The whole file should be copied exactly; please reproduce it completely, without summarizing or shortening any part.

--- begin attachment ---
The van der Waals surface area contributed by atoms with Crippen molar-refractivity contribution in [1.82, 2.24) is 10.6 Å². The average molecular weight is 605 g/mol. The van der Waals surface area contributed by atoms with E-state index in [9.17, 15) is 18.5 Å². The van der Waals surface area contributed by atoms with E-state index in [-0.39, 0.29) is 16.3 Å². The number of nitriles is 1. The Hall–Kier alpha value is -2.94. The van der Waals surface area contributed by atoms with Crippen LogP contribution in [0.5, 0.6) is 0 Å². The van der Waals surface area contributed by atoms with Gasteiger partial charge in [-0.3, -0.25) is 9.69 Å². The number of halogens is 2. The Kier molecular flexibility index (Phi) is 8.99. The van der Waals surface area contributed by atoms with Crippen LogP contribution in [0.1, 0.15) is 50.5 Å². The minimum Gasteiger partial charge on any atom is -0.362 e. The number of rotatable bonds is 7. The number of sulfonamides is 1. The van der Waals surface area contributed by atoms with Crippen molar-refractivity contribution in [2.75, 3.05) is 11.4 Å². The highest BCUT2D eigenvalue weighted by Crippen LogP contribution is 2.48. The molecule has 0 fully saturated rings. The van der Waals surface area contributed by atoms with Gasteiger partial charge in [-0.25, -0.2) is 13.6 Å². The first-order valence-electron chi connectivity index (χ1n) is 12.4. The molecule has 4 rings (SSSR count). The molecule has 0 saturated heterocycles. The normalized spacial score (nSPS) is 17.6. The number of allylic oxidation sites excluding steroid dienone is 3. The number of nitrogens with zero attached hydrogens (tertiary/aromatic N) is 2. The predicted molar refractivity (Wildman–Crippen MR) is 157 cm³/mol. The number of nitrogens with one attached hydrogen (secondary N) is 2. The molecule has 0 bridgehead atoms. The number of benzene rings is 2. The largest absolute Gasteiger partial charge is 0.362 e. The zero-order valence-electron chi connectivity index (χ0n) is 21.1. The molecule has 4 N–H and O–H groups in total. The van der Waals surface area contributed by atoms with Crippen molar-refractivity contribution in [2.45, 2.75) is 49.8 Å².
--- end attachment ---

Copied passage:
The van der Waals surface area contributed by atoms with Crippen molar-refractivity contribution in [1.82, 2.24) is 10.6 Å². The average molecular weight is 605 g/mol. The van der Waals surface area contributed by atoms with E-state index in [9.17, 15) is 18.5 Å². The van der Waals surface area contributed by atoms with E-state index in [-0.39, 0.29) is 16.3 Å². The number of nitriles is 1. The Hall–Kier alpha value is -2.94. The van der Waals surface area contributed by atoms with Crippen LogP contribution in [0.5, 0.6) is 0 Å². The van der Waals surface area contributed by atoms with Gasteiger partial charge in [-0.3, -0.25) is 9.69 Å². The number of halogens is 2. The Kier molecular flexibility index (Phi) is 8.99. The van der Waals surface area contributed by atoms with Crippen LogP contribution in [0.1, 0.15) is 50.5 Å². The minimum Gasteiger partial charge on any atom is -0.362 e. The number of rotatable bonds is 7. The number of sulfonamides is 1. The van der Waals surface area contributed by atoms with Crippen molar-refractivity contribution in [2.75, 3.05) is 11.4 Å². The highest BCUT2D eigenvalue weighted by Crippen LogP contribution is 2.48. The molecule has 0 fully saturated rings. The van der Waals surface area contributed by atoms with Gasteiger partial charge in [-0.25, -0.2) is 13.6 Å². The first-order valence-electron chi connectivity index (χ1n) is 12.4. The molecule has 4 rings (SSSR count). The molecule has 0 saturated heterocycles. The normalized spacial score (nSPS) is 17.6. The number of allylic oxidation sites excluding steroid dienone is 3. The number of nitrogens with zero attached hydrogens (tertiary/aromatic N) is 2. The predicted molar refractivity (Wildman–Crippen MR) is 157 cm³/mol. The number of nitrogens with one attached hydrogen (secondary N) is 2. The molecule has 0 bridgehead atoms. The number of benzene rings is 2. The largest absolute Gasteiger partial charge is 0.362 e. The zero-order valence-electron chi connectivity index (χ0n) is 21.1. The molecule has 4 N–H and O–H groups in total. The van der Waals surface area contributed by atoms with Crippen molar-refractivity contribution in [2.45, 2.75) is 49.8 Å².